The oldest column in this magazine is Problem Clinic, which began in the very first issue in 1956 (initially it was Questions & Answers but the name changed in 1961). Despite the variety of online forums available today where people can post questions, Problem Clinic remains valuable since the answers have been thoroughly researched and usually reviewed by industry experts. I find that too many online answers are biased or off-the-cuff opinions or just plain wrong! This month’s Problem Clinic on page 55 focuses on air-entrained concrete for a hard-troweled garage floor and is answered by Jerry Holland, one of the world’s most knowledgeable people on concrete slabs.
A few weeks ago I wrote a blog concerning burns from exposure to wet concrete. This drew some interesting comments and stories about burned knees and hands and a few horrific photos (see page 16). Many of the responses recommended using vinegar to neutralize the alkalinity of concrete. Bill Hime (perhaps the world’s expert on concrete burns) says to rinse with water, then with diluted vinegar, then water again until the soapy feeling is gone. Don’t ever take this issue lightly. Make sure your workers (and friends) understand the dangers.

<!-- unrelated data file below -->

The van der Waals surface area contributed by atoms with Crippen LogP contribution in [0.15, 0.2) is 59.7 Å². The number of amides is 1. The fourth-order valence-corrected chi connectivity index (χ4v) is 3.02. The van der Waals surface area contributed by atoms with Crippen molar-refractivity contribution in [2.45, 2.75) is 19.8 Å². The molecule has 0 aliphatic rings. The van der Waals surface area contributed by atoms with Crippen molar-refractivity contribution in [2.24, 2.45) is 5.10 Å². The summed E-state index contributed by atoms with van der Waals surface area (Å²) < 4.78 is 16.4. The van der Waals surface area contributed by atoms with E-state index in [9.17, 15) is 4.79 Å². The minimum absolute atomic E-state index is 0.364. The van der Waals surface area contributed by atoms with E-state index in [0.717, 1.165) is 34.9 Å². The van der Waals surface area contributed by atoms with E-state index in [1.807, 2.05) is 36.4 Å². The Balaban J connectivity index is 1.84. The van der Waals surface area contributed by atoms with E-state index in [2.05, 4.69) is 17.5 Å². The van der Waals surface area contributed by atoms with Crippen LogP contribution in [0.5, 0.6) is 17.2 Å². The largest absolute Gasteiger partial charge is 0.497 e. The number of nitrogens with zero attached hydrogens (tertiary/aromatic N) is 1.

Some of you are old enough to remember when slides became popular—my dad’s best friend used to come over to show us slide shows of his vacation to Florida or some other incredibly boring place (at least it was for my brothers and me). Today, we have a new version of this that hopefully you’ll find more interesting. For many of the stories we develop we end up with many more photos than we can use in print. Take for example the March 2013 story on deck formwork. While we printed five photos, we had another seven good shots. Those have been assembled into a slide show that is available at www.concreteconstruction.net. There’s another great slide show on the most recent World of Concrete Artistry demos, including video. My dad was bored with Frank’s slides, too, but I think he would like CC’s slide shows.